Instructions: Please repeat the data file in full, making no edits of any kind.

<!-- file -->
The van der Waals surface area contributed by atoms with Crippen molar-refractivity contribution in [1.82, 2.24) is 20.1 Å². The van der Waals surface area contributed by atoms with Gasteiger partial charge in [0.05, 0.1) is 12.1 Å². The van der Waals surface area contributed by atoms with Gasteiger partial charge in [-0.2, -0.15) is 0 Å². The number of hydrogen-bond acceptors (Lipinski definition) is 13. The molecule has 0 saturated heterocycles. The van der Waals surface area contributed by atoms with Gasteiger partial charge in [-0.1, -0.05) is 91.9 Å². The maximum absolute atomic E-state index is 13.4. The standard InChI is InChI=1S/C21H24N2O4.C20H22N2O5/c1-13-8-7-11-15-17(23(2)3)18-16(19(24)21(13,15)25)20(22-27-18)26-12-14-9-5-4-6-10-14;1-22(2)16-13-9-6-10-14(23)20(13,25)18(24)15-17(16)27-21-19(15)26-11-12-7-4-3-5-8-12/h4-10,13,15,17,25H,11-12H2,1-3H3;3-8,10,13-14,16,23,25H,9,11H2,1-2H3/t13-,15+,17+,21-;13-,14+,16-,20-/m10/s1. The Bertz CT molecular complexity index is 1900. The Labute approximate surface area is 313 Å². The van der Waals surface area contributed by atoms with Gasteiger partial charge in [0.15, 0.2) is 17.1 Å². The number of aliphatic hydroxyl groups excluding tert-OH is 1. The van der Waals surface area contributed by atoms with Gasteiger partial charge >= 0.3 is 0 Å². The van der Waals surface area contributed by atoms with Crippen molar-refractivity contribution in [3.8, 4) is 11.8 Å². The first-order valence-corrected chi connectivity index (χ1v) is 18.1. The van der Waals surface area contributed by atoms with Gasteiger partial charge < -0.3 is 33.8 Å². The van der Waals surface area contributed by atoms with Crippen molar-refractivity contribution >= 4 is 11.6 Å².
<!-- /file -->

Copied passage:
The van der Waals surface area contributed by atoms with Crippen molar-refractivity contribution in [1.82, 2.24) is 20.1 Å². The van der Waals surface area contributed by atoms with Gasteiger partial charge in [0.05, 0.1) is 12.1 Å². The van der Waals surface area contributed by atoms with Gasteiger partial charge in [-0.2, -0.15) is 0 Å². The number of hydrogen-bond acceptors (Lipinski definition) is 13. The molecule has 0 saturated heterocycles. The van der Waals surface area contributed by atoms with Gasteiger partial charge in [-0.1, -0.05) is 91.9 Å². The maximum absolute atomic E-state index is 13.4. The standard InChI is InChI=1S/C21H24N2O4.C20H22N2O5/c1-13-8-7-11-15-17(23(2)3)18-16(19(24)21(13,15)25)20(22-27-18)26-12-14-9-5-4-6-10-14;1-22(2)16-13-9-6-10-14(23)20(13,25)18(24)15-17(16)27-21-19(15)26-11-12-7-4-3-5-8-12/h4-10,13,15,17,25H,11-12H2,1-3H3;3-8,10,13-14,16,23,25H,9,11H2,1-2H3/t13-,15+,17+,21-;13-,14+,16-,20-/m10/s1. The Bertz CT molecular complexity index is 1900. The Labute approximate surface area is 313 Å². The van der Waals surface area contributed by atoms with Gasteiger partial charge in [0.15, 0.2) is 17.1 Å². The number of aliphatic hydroxyl groups excluding tert-OH is 1. The van der Waals surface area contributed by atoms with Gasteiger partial charge >= 0.3 is 0 Å². The van der Waals surface area contributed by atoms with Crippen molar-refractivity contribution in [3.8, 4) is 11.8 Å². The first-order valence-corrected chi connectivity index (χ1v) is 18.1. The van der Waals surface area contributed by atoms with Gasteiger partial charge < -0.3 is 33.8 Å². The van der Waals surface area contributed by atoms with Crippen molar-refractivity contribution >= 4 is 11.6 Å².